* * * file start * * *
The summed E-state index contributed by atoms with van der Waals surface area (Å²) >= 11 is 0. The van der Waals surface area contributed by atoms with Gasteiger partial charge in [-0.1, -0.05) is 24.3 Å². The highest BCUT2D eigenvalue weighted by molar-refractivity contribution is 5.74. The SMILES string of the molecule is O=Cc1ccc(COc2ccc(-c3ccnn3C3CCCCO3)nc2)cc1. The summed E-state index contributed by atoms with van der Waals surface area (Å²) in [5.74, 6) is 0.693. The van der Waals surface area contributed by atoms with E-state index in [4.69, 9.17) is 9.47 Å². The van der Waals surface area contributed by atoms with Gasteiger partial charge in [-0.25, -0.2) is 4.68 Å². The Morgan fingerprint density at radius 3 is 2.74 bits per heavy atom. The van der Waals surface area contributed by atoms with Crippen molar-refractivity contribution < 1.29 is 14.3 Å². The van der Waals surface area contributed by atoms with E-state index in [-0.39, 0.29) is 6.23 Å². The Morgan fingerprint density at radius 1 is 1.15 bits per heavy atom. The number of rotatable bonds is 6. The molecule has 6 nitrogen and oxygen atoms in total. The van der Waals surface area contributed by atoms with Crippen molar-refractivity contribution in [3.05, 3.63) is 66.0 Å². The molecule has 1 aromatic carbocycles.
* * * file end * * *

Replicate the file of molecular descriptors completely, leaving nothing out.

The summed E-state index contributed by atoms with van der Waals surface area (Å²) >= 11 is 0. The van der Waals surface area contributed by atoms with Gasteiger partial charge in [-0.1, -0.05) is 24.3 Å². The highest BCUT2D eigenvalue weighted by molar-refractivity contribution is 5.74. The SMILES string of the molecule is O=Cc1ccc(COc2ccc(-c3ccnn3C3CCCCO3)nc2)cc1. The summed E-state index contributed by atoms with van der Waals surface area (Å²) in [5.74, 6) is 0.693. The van der Waals surface area contributed by atoms with E-state index in [4.69, 9.17) is 9.47 Å². The van der Waals surface area contributed by atoms with Gasteiger partial charge in [-0.25, -0.2) is 4.68 Å². The Morgan fingerprint density at radius 3 is 2.74 bits per heavy atom. The van der Waals surface area contributed by atoms with Crippen molar-refractivity contribution < 1.29 is 14.3 Å². The van der Waals surface area contributed by atoms with E-state index in [-0.39, 0.29) is 6.23 Å². The Morgan fingerprint density at radius 1 is 1.15 bits per heavy atom. The number of rotatable bonds is 6. The molecule has 6 nitrogen and oxygen atoms in total. The van der Waals surface area contributed by atoms with Crippen molar-refractivity contribution in [3.05, 3.63) is 66.0 Å². The molecule has 1 aromatic carbocycles.